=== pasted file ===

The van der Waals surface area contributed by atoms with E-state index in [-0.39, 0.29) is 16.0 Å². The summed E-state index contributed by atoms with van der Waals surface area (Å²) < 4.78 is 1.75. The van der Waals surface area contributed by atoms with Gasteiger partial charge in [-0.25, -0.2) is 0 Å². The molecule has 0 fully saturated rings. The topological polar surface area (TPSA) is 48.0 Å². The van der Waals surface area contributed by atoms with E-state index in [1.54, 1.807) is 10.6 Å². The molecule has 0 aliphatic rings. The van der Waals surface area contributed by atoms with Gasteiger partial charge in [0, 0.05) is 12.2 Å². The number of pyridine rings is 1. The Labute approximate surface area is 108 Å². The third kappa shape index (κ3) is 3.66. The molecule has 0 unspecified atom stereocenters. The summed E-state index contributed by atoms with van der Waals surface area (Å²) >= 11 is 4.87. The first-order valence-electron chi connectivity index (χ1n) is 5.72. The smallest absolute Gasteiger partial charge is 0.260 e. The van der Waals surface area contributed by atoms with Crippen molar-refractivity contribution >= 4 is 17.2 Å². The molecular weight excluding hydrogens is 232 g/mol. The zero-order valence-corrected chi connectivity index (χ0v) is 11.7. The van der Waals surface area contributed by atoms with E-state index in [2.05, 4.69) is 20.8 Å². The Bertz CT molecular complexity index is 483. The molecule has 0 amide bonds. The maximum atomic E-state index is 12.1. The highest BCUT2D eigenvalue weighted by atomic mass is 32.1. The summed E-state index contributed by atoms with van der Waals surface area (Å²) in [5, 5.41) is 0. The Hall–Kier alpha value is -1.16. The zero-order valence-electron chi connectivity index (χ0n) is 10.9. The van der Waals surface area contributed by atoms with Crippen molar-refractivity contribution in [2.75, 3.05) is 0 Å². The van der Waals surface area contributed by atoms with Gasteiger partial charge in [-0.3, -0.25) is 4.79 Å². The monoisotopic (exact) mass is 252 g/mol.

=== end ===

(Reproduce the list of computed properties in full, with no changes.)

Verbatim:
The van der Waals surface area contributed by atoms with E-state index in [-0.39, 0.29) is 16.0 Å². The summed E-state index contributed by atoms with van der Waals surface area (Å²) < 4.78 is 1.75. The van der Waals surface area contributed by atoms with Gasteiger partial charge in [-0.25, -0.2) is 0 Å². The molecule has 0 fully saturated rings. The topological polar surface area (TPSA) is 48.0 Å². The van der Waals surface area contributed by atoms with E-state index in [1.54, 1.807) is 10.6 Å². The molecule has 0 aliphatic rings. The van der Waals surface area contributed by atoms with Gasteiger partial charge in [0, 0.05) is 12.2 Å². The number of pyridine rings is 1. The Labute approximate surface area is 108 Å². The third kappa shape index (κ3) is 3.66. The molecule has 0 unspecified atom stereocenters. The summed E-state index contributed by atoms with van der Waals surface area (Å²) >= 11 is 4.87. The first-order valence-electron chi connectivity index (χ1n) is 5.72. The smallest absolute Gasteiger partial charge is 0.260 e. The van der Waals surface area contributed by atoms with Crippen molar-refractivity contribution >= 4 is 17.2 Å². The molecular weight excluding hydrogens is 232 g/mol. The zero-order valence-corrected chi connectivity index (χ0v) is 11.7. The van der Waals surface area contributed by atoms with E-state index in [2.05, 4.69) is 20.8 Å². The Bertz CT molecular complexity index is 483. The molecule has 0 amide bonds. The maximum atomic E-state index is 12.1. The highest BCUT2D eigenvalue weighted by atomic mass is 32.1. The summed E-state index contributed by atoms with van der Waals surface area (Å²) in [5, 5.41) is 0. The Hall–Kier alpha value is -1.16. The zero-order valence-electron chi connectivity index (χ0n) is 10.9. The van der Waals surface area contributed by atoms with Crippen molar-refractivity contribution in [2.75, 3.05) is 0 Å². The van der Waals surface area contributed by atoms with Gasteiger partial charge in [-0.3, -0.25) is 4.79 Å². The monoisotopic (exact) mass is 252 g/mol.